Solid-state metal oxide transistor-based technology could make it easier and faster to diagnose and tackle COVID-19 and many other diseases.

This approach to diagnosing diseases—engineered by a team from the King Abdullah University of Science and Technology (KAUST)—can detect tiny quantities of biomolecules, such as DNA and COVID-19 spike protein, in less than two minutes.

Solid-state transistors can serve as candidates for directly sensing biomolecules of interest, or analytes, with high sensitivity and selectivity. They can convert interactions between sensor surface and analyte into an amplified electrical signal. Also, they don’t require time-consuming sample preparation steps or specialized equipment.

Thomas Anthopoulos, PhD, professor of material science and engineering at KAUST, and coworkers used solid-state metal oxide transistors with a tunable surface chemistry and exceptional operating characteristics to design a biosensor that had a unique tri-channel configuration. This configuration comprises a central sensing channel flanked by two conventional channels.

The team discovered that an analyte droplet located outside the conventional channel area still triggered some response in a typical metal oxide transistor-based sensor, which inspired them to design the tri-channel device, says Yen-Hung Lin, PhD, who co-led the study.

The researchers successively layered indium oxide and zinc oxide solutions on a support to form a so-called semiconducting heterojunction. Next, they manufactured the electrodes on the heterojunction before depositing another zinc oxide layer on the electron transporting interface. They sequentially anchored a target-specific receptor molecule to modulate the selectivity and butyric acid to prevent direct contact between the sensing channel and the fluids used to disperse the analytes to this top layer.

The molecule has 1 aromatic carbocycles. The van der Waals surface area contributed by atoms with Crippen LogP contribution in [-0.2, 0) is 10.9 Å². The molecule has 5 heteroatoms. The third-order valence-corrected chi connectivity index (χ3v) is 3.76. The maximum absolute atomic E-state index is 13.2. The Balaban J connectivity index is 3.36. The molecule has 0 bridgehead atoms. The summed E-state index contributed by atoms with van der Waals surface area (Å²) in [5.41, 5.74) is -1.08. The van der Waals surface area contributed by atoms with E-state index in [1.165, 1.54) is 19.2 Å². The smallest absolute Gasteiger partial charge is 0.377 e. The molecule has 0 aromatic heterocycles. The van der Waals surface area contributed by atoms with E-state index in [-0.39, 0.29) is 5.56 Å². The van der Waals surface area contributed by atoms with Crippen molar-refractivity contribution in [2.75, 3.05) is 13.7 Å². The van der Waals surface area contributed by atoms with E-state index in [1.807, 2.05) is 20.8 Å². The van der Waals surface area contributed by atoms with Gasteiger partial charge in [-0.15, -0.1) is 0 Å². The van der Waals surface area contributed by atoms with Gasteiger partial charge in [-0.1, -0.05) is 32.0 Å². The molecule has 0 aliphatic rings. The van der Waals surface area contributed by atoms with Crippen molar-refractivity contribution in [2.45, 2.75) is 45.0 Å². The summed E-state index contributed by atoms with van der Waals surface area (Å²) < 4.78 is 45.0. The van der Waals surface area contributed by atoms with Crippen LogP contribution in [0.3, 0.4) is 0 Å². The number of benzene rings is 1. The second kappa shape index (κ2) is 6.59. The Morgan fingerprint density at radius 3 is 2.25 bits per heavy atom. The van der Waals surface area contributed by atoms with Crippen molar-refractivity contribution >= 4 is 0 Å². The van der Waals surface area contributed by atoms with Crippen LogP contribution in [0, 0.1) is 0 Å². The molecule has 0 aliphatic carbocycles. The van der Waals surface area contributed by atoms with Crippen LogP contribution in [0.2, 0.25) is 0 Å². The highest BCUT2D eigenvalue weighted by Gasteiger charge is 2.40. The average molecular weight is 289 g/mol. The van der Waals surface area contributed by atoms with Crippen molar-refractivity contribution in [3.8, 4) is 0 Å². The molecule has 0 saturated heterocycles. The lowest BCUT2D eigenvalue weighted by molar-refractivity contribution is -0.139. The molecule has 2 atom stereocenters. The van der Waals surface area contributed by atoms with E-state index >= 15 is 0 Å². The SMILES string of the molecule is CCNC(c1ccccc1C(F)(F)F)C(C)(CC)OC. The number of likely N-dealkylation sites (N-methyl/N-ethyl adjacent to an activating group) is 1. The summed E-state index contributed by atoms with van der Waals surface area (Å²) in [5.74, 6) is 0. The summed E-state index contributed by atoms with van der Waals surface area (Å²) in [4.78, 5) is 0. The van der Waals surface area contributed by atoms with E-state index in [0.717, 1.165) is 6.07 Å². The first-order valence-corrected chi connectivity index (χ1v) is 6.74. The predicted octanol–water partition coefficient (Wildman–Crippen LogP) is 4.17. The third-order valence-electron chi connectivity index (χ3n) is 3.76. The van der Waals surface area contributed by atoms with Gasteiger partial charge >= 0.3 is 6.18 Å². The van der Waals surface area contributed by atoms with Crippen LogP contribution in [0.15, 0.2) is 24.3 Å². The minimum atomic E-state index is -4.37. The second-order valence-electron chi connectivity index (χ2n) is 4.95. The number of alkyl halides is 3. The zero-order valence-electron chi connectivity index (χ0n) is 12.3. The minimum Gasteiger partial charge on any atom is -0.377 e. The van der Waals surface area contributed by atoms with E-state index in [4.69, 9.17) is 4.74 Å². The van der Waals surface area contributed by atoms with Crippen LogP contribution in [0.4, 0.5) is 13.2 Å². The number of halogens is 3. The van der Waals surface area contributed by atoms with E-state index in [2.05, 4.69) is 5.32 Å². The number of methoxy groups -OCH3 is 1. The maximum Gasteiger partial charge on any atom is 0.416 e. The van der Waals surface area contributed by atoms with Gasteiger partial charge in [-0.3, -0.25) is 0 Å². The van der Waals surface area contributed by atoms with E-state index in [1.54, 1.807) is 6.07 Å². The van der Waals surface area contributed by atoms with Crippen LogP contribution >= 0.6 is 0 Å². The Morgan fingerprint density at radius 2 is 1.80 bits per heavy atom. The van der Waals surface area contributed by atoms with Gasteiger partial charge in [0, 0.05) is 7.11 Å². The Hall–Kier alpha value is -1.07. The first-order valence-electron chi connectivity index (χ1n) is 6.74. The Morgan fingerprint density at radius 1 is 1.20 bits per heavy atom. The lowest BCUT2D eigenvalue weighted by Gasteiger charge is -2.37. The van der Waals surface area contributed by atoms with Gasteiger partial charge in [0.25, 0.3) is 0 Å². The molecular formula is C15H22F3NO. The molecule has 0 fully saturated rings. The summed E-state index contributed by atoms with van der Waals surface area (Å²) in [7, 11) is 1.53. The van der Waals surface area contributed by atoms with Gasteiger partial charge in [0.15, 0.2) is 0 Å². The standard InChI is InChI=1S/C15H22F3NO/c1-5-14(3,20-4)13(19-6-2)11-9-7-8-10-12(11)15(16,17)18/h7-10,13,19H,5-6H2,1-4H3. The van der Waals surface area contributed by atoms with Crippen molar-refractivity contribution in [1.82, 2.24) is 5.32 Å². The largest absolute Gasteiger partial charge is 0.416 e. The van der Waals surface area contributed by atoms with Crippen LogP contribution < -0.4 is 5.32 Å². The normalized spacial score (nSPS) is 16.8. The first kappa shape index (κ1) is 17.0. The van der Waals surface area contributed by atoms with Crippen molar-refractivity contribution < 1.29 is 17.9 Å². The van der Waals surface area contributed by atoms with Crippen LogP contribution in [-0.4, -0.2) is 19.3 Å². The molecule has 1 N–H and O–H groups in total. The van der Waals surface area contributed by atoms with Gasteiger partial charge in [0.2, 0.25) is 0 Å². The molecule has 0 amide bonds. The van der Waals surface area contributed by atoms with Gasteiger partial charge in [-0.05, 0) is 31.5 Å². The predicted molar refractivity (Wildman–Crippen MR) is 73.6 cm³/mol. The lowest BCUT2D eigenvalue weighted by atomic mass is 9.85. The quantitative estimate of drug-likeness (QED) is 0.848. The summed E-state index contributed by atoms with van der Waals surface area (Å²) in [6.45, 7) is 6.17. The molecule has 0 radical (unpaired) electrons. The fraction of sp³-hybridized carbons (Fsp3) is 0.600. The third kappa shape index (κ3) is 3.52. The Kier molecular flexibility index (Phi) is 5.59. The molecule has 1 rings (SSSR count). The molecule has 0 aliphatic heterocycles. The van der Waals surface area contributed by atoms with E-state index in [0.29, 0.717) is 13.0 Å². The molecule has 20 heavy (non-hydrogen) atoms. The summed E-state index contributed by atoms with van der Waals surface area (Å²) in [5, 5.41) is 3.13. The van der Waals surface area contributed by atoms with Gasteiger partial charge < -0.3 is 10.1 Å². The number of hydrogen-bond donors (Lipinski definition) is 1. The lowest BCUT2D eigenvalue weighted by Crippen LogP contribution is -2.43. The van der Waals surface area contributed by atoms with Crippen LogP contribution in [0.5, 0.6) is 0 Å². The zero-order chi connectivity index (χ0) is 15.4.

In addition to detecting various types of DNA and the biotin-binding protein avidin at extremely low concentrations, the biosensor showed ultrasensitivity to the COVID-19 spike protein when target-specific antibody acceptors were immobilized to its surface.

“We did anticipate extreme sensitivity but were not sure whether the analyte–receptor interactions would be strong enough to be sensed with high fidelity. It turned out that it was,” he adds.

The team now plans to build a portable system that could simultaneously test for a variety of pathogens.

“Our platform is ideal for developing sensor arrays featuring different types of receptors to detect multiple analytes in a single biosample,” says Anthopoulos.

Featured image: An international research team led by KAUST has engineered a solid-state metal oxide transistor-based technology that can rapidly detect the SARS‑CoV‑2 virus in biosamples. Photo: 2021 KAUST; Xavier Pita